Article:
6 Ways to Teach Appreciation to Our Kids

thanks-418358_640We are constantly trying to raise our children to become thankful little human beings. We remind them of their “P”s and “Q”s and to be grateful for their bounty. How many times (today) have you told your little ones “You get what you get and you say ‘thank you!'”? And perhaps just a tiny little part of you wants to be shown gratitude for the endless efforts you’re putting into fulfilling their every need.

How do we raise our children to be thankful? Model appreciation.

1. Catch Them in the Act

Noticing those moments of growth in our children is essential. The continual reminders you’ve given them have come down to this. It’s the bottom of the ninth, her little brother is grabbing and….. she lets him have the toy. “Thank you sweetie! I know that you had the doll first but do you see how happy you’ve just made Avi? Keep it up and he’ll learn how to share with you!”

2. Give Them Your Undivided Attention

Your time is precious – show them that theirs is too. You’re preparing dinner, overseeing homework, and then the phone rings. “Mommy, please can you help me with this question?”

Think about this scenario for a second. There are two options here. You could whisper to your child that you’ll be off in five minutes – the amount of time it’ll take to hear about the great deal your sister found today – or you could tell her “Listen Sarah, I can’t wait to hear all about it, but I’ll ave to call you back. I’m just helping Benny with his homework.” Let your child know that your attention is focused on him. Granting him quality undivided focus will teach him to appreciate the value of a person’s time.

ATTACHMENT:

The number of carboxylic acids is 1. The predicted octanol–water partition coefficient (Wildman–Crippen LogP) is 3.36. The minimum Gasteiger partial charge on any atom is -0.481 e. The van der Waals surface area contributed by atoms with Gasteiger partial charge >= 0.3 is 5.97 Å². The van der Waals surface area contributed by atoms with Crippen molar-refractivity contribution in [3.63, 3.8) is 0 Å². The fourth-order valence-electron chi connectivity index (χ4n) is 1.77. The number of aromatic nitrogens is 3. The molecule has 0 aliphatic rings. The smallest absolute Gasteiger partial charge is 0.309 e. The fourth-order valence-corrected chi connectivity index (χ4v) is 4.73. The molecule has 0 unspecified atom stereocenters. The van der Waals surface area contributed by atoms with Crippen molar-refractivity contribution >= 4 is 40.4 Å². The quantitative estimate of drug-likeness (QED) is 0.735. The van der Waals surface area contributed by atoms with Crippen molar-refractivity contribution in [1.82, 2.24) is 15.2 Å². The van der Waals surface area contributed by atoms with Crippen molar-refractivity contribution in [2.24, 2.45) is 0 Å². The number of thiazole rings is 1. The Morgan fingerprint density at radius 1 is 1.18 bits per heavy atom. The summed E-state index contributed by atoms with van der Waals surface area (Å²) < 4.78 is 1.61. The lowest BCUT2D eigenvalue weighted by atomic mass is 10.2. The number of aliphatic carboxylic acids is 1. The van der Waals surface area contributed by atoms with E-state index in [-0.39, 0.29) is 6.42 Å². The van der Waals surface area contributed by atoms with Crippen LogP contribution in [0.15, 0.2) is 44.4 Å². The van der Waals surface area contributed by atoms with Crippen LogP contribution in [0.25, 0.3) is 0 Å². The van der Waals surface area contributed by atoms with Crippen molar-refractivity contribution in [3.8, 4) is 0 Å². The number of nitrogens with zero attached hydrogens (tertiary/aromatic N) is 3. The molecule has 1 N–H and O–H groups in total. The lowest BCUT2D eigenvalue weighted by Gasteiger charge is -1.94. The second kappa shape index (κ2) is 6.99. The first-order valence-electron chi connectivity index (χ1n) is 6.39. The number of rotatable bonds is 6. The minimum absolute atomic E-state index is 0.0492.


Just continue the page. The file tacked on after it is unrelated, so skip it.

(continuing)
3. Pull Back the Curtains on Your Efforts

Have you ever gone to see a professional production and marvelled at the product before you? Did you forget, even just for a moment (or for the entire play) how much work and collaboration goes into coordinating all the costumes, music, acting, and special effects? That is, until the production teams were thanked at the curtain call? This is how you kids view you.

Your children accept realities at face value. When they sit down to dinner they don’t wonder how it came to be. They accept as a given that clothes are always fresh and clean (“Mommy, how come your socks are in my drawer?” he giggles).

Well, I’ve started pulling back the curtain and letting little ones in on parenting secrets. My little one asked recently in all sincerity why I had to go to work, as we have the money we need to buy things. He said “the cashier always gives you money when you buy things.” Money? Trees? Anyone? But seriously, I’ve begun explaining how all the neat and tidy ends come to be at home, and that it’s not merely by the swish of a wand.

4. Hone Their Work Ethic

I love chores. Not doing them per se, but rather the habitual nature of them. I’m all for little ones learning to clean the bathroom with you. If you find that a bit much, begin with gently handing over a paper towel when your little one spills the milk. Or have her put a new bag into the garbage bin. And thank them for it – specifically. Remember point #1? The more educated they become on what it takes to run a home, the sooner you’ll begin to receive their expressions of thanks.

5. Mitzva Note Flips

So many schools have implemented the mitzva note system, encouraging parents of kindergarten aged kids to send in notes catching their ids in a good deed. One of the best tricks I’ve found in imbuing a sense of appreciation within little ones is for them to ‘write’ or just voice mitzva notes for other family members. Whether for parents or siblings, having a child focus verbal expression on the good that they see others doing, especially for their own good, creates a world of thanks. Offer suggestions such as “Mommy, thank you for giving me a bath so that I’m always clean,” or “Mom, thank you for such a delicious dinner that helps me grow big and strong.”

6. Model Appreciation

It goes without saying, practice what you preach. To raise an appreciative child, you must exemplify the appreciative person you’d like them to become.

It all begins with “Modeh ani…” Thank You, Creator of the universe, for another joyous opportunity to raise my children with appreciation and recognition of Your good graces, and the efforts of those around them.


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